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Madison’s Grimm Book Bindery has been in operation since 1854

The organization continues to be an innovator in bookmaking.

The inside of a book bindery company including old books, photos, and memorabilia on the walls.JPG

Gottleib Grimm learned the bookbinding trade while living in the Kingdom of Württemberg, Germany. | Photo by 608today

Tracy Seyfert, president of Grimm Book Bindery, is surrounded by history.

In one corner of her workspace is a sewing machine. In another, there are rolls of leather in various colors. A board sheer awaits use on the far wall. Reams of paper are everywhere. There’s even a guillotine awaiting use. There are glues, stamps, embossers, boards, hammers, nails, cloth, threads, typefaces — everything Seyfert might need to restore or make books.

On shelves, awaiting those tools of the trade, are old photo albums with loose hinges that a Madisonian wants fixed, prized first editions that need restoration at a worker’s table, and books of poetry a local poetess wants 50 copies of to get bound.

Founded in 1854, and located at 6880 Gisholt Dr. in Monona, Grimm Book Bindery is one of the oldest businesses in all of Wisconsin.

Seyfert, who had been a bindery manager there for decades, took over the business with her son, Matt Sebastian, after Bill Grimm’s passing in 2020. Regardless of bloodlines, the Grimm Book Bindery family is well-rooted and continues to be an innovator in the making of books.

Tracy Seyfert, president of Grimm Book Bindery handling paper in the manufacturing building.JPG

Tracy Seyfert has been employed at Grimm Book Bindery for over 40 years. | Photo by 608today

Chapter One

Gottlieb Grimm, from the Kingdom of Württemberg, Germany, settled in Madison in 1850. Born in 1831, he learned the craft of bookbinding from his father, and began his career along Madison’s lakeshores as a bookbinder. Grimm, in fact, bound the first book ever in Madison for client Simeon Mills, one of the first residents of the city.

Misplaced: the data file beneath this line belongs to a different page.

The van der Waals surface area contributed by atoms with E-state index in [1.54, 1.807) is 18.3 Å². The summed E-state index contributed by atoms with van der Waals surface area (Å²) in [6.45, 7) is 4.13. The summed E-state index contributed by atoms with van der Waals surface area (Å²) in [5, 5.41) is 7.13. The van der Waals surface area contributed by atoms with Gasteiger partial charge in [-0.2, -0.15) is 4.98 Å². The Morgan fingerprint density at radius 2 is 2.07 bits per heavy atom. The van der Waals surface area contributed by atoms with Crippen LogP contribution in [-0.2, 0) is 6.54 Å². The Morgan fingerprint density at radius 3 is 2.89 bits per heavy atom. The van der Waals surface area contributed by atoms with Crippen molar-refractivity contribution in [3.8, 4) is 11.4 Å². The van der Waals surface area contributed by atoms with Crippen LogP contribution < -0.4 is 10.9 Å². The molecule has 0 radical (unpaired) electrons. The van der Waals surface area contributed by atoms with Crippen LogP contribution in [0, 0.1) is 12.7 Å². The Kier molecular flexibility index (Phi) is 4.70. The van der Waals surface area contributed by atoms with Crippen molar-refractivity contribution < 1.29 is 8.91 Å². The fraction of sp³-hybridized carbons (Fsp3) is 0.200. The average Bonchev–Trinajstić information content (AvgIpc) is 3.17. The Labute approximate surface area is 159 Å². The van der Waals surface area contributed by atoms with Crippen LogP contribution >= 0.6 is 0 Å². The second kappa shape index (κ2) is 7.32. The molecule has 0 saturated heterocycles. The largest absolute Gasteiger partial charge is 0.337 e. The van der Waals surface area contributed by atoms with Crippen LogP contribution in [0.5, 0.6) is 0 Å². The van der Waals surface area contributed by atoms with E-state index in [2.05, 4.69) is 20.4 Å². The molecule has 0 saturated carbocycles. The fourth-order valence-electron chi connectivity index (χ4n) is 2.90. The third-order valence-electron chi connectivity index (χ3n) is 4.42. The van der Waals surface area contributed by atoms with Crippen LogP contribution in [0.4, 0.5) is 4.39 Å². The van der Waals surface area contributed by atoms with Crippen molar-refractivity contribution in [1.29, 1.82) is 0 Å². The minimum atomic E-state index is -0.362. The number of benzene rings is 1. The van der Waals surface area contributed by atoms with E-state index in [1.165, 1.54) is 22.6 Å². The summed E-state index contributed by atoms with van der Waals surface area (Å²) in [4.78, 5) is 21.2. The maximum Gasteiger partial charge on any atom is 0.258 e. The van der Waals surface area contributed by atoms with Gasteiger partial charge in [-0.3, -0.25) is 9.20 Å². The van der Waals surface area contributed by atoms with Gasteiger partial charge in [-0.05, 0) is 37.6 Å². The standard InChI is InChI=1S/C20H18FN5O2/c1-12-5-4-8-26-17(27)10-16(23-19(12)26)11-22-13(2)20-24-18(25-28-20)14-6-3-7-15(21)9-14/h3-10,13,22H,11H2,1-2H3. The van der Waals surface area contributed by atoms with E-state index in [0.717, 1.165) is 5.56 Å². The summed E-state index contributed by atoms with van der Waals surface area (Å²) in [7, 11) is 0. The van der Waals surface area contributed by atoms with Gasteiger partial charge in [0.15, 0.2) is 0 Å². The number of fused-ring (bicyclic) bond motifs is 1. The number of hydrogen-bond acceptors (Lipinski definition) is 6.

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Grimm Book Bindery repairs and restores books of all kinds, as well as printing new books. | Photo by 608today

The business changed names and hands for a spell until Grimm bought it outright and named it Grimm Book Bindery, Inc. in 1874. The business stayed in the family until Bill Grimm’s passing.

Chapter Two

Seyfert and her team of binders and restorers weathered COVID. In fact, even with lingering supply chain issues, the company is hiring.

It’s because there’s a lot of work to do: ancestral family Bible repairs, spaghetti-stained family cookbook restorations, binding magazines, publishing personal memoirs, and more.

Of course, there are also books to make. Someone’s written a novel about a yachtsman and wants it bound in sailcloth? Seyfert can do that. Someone’s written a history of their construction company and wants it bound in orange traffic cone material? Seyfort can do that, too. Someone’s written a love poem for their spouse and wants a single copy made for their anniversary? Seyfert can do all that and has made it easy for clients to work with her:

It’s been 170 years since Gottlieb Grimm started bookbinding in Madison, and Seyfert is hoping for another 170 years. As long as there’s a creative impulse and a desire to tell a story, there will be people like Seyfert, surrounded by sewing machines, board sheers, glues, guillotines, and typefaces, ready to make those thoughts last for generations to come.

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